— The Lady of the Shroud • Bram Stoker

... cathedrals of Aberdeen and Glasgow. As you stand looking at the wilderness of minarets and flying buttresses, the multiplied shrines, and mouldings, and cornices, all incrusted with carving as endless in its variety as the frostwork on a window pane; each shrine, each pinnace, each moulding, a study by itself, yet each contributing, like the different strains of a harmony, to the general effect of the whole; it seems to you that for a thing so airy and spiritual to have sprung up by enchantment, and to have been the product of spells and fairy fingers, ...
— Sunny Memories Of Foreign Lands, Volume 1 (of 2) • Harriet Elizabeth (Beecher) Stowe

... but you are right, old Tom! and I'll make no more account of the matter. Mr. Leach, give the people a little encouragement. There is enough left in the jug that you'll find in the stern-sheets of the pinnace; and then turn-to, and strike in all this dunnage, that the Arabs have been scattering on the sands. We'll stow it when we get the ship into an easier bed than the one in which ...
— Homeward Bound - or, The Chase • James Fenimore Cooper

... flat and uninteresting, being the usual scattered thorn bushes and arid plains, the only actual timber being confined to the borders of the river. Course, always south with few turns. My sponging-bath makes a good pinnace for going ashore from the vessel. At 4.20 P.M. one of the noggurs carried away her yard—the same boat that met with the accident at our departure; hove to, and closed with the bank for repairs. Here is an affair of delay; worked with my own hands until 9 p.m.; spliced the yard, bound ...
— The Albert N'Yanza, Great Basin of the Nile • Sir Samuel White Baker

... to ascertain its contents. Bruff and Devereux had command of boats; the second-lieutenant had charge of another—the launch; the surgeon of a fourth. Paul, with no small delight, heard his name called out for the captain's boat—the pinnace. Reuben Cole was also to go in her. The expedition was to consist of two divisions; the first formed by the pinnace, launch, and jolly-boat, to board on the starboard-bow, gangway, and quarter; and the gig, black and red cutters, to board on the ...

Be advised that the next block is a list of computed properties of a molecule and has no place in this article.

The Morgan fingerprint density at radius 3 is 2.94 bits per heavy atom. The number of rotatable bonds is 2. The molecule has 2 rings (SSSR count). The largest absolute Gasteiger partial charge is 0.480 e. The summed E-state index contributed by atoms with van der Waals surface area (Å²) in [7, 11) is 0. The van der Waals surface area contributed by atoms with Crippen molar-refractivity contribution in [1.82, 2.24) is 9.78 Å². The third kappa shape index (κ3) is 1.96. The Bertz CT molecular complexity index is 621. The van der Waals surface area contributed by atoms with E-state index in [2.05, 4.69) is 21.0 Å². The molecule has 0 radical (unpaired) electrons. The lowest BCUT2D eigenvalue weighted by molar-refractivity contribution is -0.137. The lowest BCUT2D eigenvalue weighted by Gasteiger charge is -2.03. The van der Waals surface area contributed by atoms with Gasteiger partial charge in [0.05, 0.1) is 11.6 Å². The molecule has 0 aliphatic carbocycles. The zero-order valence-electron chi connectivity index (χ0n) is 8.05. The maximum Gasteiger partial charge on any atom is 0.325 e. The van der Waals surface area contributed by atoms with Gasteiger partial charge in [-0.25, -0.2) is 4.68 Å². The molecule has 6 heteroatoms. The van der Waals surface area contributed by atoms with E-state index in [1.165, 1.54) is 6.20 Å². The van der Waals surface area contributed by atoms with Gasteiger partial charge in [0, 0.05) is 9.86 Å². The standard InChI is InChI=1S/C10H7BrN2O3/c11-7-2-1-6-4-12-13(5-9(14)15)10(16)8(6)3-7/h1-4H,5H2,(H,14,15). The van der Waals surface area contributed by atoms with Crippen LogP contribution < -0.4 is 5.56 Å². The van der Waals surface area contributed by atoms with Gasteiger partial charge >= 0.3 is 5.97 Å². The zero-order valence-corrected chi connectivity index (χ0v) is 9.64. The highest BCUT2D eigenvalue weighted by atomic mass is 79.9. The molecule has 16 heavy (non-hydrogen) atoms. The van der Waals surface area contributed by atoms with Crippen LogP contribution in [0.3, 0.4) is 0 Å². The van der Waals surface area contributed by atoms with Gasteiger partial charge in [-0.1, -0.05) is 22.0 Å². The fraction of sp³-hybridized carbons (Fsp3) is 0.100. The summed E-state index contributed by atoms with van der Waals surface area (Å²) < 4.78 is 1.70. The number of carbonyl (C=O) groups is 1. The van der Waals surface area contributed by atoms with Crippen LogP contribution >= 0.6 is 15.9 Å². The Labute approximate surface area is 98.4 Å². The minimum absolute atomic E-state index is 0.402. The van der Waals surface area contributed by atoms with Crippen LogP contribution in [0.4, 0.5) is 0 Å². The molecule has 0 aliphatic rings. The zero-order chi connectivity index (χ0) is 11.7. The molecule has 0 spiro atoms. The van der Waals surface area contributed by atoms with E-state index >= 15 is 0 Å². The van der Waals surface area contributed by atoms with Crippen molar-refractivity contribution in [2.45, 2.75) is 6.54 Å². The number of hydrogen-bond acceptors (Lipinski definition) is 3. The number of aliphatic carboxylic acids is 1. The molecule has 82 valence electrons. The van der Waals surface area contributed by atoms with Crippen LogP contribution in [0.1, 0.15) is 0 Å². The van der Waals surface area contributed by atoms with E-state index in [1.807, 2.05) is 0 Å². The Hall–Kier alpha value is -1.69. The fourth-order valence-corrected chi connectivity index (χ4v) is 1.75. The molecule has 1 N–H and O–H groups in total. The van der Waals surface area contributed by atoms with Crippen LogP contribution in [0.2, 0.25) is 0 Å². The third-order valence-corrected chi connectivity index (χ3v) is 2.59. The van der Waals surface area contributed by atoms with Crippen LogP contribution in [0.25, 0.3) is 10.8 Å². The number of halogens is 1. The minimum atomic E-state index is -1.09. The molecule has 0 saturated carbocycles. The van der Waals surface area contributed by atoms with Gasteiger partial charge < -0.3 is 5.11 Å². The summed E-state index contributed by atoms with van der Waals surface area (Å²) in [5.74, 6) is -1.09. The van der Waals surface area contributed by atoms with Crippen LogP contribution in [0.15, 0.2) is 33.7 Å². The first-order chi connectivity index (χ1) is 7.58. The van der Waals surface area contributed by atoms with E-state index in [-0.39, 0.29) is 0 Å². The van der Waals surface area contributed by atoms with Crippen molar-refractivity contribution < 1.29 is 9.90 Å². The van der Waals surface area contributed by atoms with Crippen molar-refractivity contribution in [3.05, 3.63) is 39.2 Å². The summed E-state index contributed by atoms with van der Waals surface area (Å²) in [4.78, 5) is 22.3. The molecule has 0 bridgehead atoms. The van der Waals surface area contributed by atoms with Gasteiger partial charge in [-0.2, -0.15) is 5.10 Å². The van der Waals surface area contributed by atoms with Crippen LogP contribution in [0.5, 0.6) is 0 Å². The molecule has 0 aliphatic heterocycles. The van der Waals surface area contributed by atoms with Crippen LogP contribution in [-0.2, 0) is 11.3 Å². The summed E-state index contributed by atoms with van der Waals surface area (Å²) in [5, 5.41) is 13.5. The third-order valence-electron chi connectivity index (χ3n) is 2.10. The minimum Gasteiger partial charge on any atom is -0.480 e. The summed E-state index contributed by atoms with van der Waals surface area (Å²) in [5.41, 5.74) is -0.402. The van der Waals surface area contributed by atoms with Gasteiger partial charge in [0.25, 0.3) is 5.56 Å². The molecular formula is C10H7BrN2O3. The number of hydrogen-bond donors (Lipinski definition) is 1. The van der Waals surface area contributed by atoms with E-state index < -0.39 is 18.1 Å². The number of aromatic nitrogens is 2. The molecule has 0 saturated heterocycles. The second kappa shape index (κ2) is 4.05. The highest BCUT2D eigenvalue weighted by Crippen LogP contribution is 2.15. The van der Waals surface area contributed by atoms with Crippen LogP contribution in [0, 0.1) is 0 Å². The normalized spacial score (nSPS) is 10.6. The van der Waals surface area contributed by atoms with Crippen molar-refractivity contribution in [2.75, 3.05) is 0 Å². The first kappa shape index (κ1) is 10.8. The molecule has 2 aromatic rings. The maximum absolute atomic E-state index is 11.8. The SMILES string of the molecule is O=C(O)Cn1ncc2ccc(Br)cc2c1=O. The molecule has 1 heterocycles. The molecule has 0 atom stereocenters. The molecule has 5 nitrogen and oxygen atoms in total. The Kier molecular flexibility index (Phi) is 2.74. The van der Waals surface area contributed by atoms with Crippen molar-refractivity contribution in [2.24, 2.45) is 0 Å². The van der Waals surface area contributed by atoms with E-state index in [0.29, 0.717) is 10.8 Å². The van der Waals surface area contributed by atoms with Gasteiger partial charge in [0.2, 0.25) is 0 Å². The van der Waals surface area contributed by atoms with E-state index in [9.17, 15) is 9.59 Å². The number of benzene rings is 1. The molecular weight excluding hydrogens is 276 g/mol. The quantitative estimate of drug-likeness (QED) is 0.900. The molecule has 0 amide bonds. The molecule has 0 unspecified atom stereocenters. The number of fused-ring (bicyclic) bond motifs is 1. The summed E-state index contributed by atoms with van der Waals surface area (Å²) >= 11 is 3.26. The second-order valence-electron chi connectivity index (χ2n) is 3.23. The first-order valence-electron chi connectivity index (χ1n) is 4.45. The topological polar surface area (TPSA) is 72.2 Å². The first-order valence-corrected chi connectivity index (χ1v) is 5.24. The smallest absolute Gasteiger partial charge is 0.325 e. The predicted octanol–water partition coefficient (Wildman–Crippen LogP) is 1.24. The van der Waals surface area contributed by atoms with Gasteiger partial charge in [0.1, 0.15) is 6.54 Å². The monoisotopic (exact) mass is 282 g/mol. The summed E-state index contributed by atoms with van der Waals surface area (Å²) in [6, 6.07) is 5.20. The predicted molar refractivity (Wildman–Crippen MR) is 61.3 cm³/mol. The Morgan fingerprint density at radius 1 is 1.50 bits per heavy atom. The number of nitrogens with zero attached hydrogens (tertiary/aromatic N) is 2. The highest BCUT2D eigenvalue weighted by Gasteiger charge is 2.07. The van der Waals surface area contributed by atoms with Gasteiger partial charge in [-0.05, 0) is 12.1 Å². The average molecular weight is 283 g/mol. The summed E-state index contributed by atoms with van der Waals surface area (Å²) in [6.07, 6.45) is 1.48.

— Paul Gerrard - The Cabin Boy • W.H.G. Kingston

... the fight of 1588, whereof more hereafter, enabled the English fleet to capture, destroy, and scatter that Great Armada, with the loss (but not the capture) of one pinnace, ...
— The Junior Classics • Various

... moss-lined hermitage. [4] Thou see'st a homely Pile, [5] yet to these walls The heifer comes in the snow-storm, and here 15 The new-dropped lamb finds shelter from the wind. And hither does one Poet sometimes row His pinnace, a small vagrant barge, up-piled With plenteous store of heath and withered fern, (A lading which he with his sickle cuts, 20 Among the mountains) and beneath this roof He makes his summer couch, and here at noon Spreads out his limbs, while, yet unshorn, the Sheep, ...
— The Poetical Works of William Wordsworth, Vol. II. • William Wordsworth

... will be funny to know that presently I'll have a secret that none of you know, who watch me 'launch my pinnace into the dark.' But causes? There are hundreds, and all worth while. I've come here to-night for a cause—no, don't start, it's not you, Betty, though you are worth any sacrifice. I've come here to-night to see a modern Paladin, ...
— The Judgment House • Gilbert Parker

... of the pass. It was not easy to understand the intentions of this vessel, who, having commenced with hostilities on her first appearance now seemed to announce an amicable disposition. Mr. Lafitte then went off in a boat to examine her, venturing so far that he could not escape from the pinnace sent from the brig, and making towards the shore, bearing British colors and a flag of truce. In this pinnace were two naval officers. One was Capt. Lockyer, commander of the brig. The first question they asked was, where was Mr. Lafitte? he not choosing to make himself known ...
— The Pirates Own Book • Charles Ellms

... boisterous seas, My wearied pinnace here finds ease; If so it be I've gained the shore With safety of a faithful oar; If, having run my barque on ground, Ye see the aged vessel crown'd: What's to be done, but on the sands Ye dance and sing and now clap hands? The first act's doubtful, but we ...
— The Hesperides & Noble Numbers: Vol. 1 and 2 • Robert Herrick

... Wales," said the ostler, "who came last night in a pinnace from Milford-haven, and their names, Mr. Morgan ...
— Westward Ho! • Charles Kingsley

... Azores Sir Richard Grenville lay, And a pinnace, like a flutter'd bird, came flying from far away: "Spanish ships of war at sea! we have sighted fifty-three!" Then sware Lord Thomas Howard: "'Fore God I am no coward; But I cannot meet them here, for my ships are out of gear, And the half my men are sick. ...
— Types of Children's Literature • Edited by Walter Barnes

... cargoes on board, when they were either hauled up the beach or were discovered hovering off the coast? After applying to the Board of Customs for guidance they were referred to the Act,[19] which provided that any boat, wherry, pinnace, barge, or galley that was built so as to row with more than four oars, if found within the counties of Middlesex, Surrey, Kent, or Essex, or on the river Thames, or within the limits of the Port of London, Sandwich, or Ipswich, or the creeks thereto belonging, ...
— King's Cutters and Smugglers 1700-1855 • E. Keble Chatterton